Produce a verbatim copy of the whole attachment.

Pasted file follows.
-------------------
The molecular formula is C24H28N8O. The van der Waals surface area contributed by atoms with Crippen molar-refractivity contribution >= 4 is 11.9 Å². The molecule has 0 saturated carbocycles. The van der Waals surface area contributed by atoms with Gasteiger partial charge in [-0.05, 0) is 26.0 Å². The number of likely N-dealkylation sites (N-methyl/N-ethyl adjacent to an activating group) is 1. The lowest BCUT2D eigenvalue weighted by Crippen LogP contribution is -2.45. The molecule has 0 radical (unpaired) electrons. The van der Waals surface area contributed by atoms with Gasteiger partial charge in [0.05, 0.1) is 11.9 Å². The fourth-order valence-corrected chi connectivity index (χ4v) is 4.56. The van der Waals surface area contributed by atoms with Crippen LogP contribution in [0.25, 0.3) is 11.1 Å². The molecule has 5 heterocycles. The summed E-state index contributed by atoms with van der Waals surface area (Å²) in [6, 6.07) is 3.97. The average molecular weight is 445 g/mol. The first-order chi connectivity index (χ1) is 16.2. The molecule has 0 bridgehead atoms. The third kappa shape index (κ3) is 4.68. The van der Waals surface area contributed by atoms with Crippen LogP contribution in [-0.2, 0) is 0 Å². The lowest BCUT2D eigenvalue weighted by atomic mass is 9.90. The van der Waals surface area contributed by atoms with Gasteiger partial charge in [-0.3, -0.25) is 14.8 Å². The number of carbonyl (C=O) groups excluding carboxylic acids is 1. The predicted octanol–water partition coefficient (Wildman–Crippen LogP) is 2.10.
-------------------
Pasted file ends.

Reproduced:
The molecular formula is C24H28N8O. The van der Waals surface area contributed by atoms with Crippen molar-refractivity contribution >= 4 is 11.9 Å². The molecule has 0 saturated carbocycles. The van der Waals surface area contributed by atoms with Gasteiger partial charge in [-0.05, 0) is 26.0 Å². The number of likely N-dealkylation sites (N-methyl/N-ethyl adjacent to an activating group) is 1. The lowest BCUT2D eigenvalue weighted by Crippen LogP contribution is -2.45. The molecule has 0 radical (unpaired) electrons. The van der Waals surface area contributed by atoms with Gasteiger partial charge in [0.05, 0.1) is 11.9 Å². The fourth-order valence-corrected chi connectivity index (χ4v) is 4.56. The van der Waals surface area contributed by atoms with Crippen LogP contribution in [0.25, 0.3) is 11.1 Å². The molecule has 5 heterocycles. The summed E-state index contributed by atoms with van der Waals surface area (Å²) in [6, 6.07) is 3.97. The average molecular weight is 445 g/mol. The first-order chi connectivity index (χ1) is 16.2. The molecule has 0 bridgehead atoms. The third kappa shape index (κ3) is 4.68. The van der Waals surface area contributed by atoms with Crippen LogP contribution in [-0.2, 0) is 0 Å². The lowest BCUT2D eigenvalue weighted by atomic mass is 9.90. The van der Waals surface area contributed by atoms with Gasteiger partial charge in [-0.3, -0.25) is 14.8 Å². The number of carbonyl (C=O) groups excluding carboxylic acids is 1. The predicted octanol–water partition coefficient (Wildman–Crippen LogP) is 2.10.